You will not have escaped the fact that the world has been hit by a gigantic pandemic for a year and it is extremely difficult to get over. As the words “containment”, “curfew”, “PCR test” and “vaccination campaign” have entered our daily vocabulary, one comedian wonders at the lessons that could be learned from “The Lord of the Rings”. JRR Tolkien.
A novel to unite them all?
Can’t Tolkien’s Lord of the Rings be content to be one of the most fundamental works of 20th century literature and to have laid the foundation for the modern imagination? Can he save the world? The humorist Frederick Sigrist gives an answer to this amazing question in his column on France Inter on Friday, January 8th, 2021.
While vaccination campaigns are at the center of the recent news, the French comedian believes that Tolkien’s work shows us the way forward and the attitude we need to have. How can a story of hobbits, elves, dwarves and orcs save us, combining Norse mythology, Anglo-Saxon tales and Christian images? Sigrist replies: Because Tolkien’s masterpiece holds up to us a mirror of our societies in crisis.
To Tolkien, Sauron’s menace and ring are less interesting in what it might do than in what it reveals.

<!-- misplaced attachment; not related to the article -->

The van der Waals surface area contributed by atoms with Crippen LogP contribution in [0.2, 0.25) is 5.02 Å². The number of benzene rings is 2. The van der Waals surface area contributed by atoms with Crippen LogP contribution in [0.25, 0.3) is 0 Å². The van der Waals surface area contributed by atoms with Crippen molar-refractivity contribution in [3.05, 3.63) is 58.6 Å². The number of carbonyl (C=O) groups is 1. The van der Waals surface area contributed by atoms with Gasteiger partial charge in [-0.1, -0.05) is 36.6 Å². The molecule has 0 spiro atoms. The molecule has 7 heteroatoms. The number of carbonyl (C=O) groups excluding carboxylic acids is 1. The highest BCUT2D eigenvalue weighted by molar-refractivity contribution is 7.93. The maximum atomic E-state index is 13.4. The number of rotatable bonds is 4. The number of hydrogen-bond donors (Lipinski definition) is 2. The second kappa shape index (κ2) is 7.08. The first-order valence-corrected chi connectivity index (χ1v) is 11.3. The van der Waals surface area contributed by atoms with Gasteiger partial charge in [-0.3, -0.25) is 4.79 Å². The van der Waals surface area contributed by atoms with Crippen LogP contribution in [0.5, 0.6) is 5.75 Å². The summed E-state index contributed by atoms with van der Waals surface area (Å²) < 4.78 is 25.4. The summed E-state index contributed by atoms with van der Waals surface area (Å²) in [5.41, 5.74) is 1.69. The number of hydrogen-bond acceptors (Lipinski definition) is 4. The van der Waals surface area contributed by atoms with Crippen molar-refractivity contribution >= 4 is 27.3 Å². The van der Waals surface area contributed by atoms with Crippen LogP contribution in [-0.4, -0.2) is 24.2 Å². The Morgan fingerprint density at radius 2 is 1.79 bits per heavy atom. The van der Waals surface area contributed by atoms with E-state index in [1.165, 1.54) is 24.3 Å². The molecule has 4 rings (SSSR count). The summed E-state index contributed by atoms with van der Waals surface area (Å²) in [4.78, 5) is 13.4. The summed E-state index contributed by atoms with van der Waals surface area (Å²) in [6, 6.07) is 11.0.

But what exactly does the Lord of the Rings reveal about our societies today that have been hit by Covid-19? What parallels can we draw between Middle-earth in the grip of Sauron’s rise to power and that of our virus-crippled globalized system?
All people of Middle-earth know how to destroy the One Ring from the start, but everyone will feel able to make better use of it! […] What Tolkien shows us is that in the face of a global threat, there is nothing worse than putting personal or nationalist interests first.
The French comedian then invites us to pay attention to who the real heroes of Lord of the Rings are. While the ring of power has the ability to corrupt anyone, to emphasize the egocentricity of its owner who uses it for personal use, and to keep his thoughts away from the common good, hobbits themselves are incorruptible.
The heroes of the Lord of the Rings are hobbits, little people … Simple people who face a thousand dangers, not to save the world, but only because they strive to be home together again … to be like before have a sip of beer and gaze at the stars! I can’t help but tell myself that, given the pandemic we are going through, we would benefit from acting less like men and more like hobbits.
For Frederick Sigrist, the Lord of the Rings encourages us to always strive for the simplicity of our pre-crisis life and not benefit from it.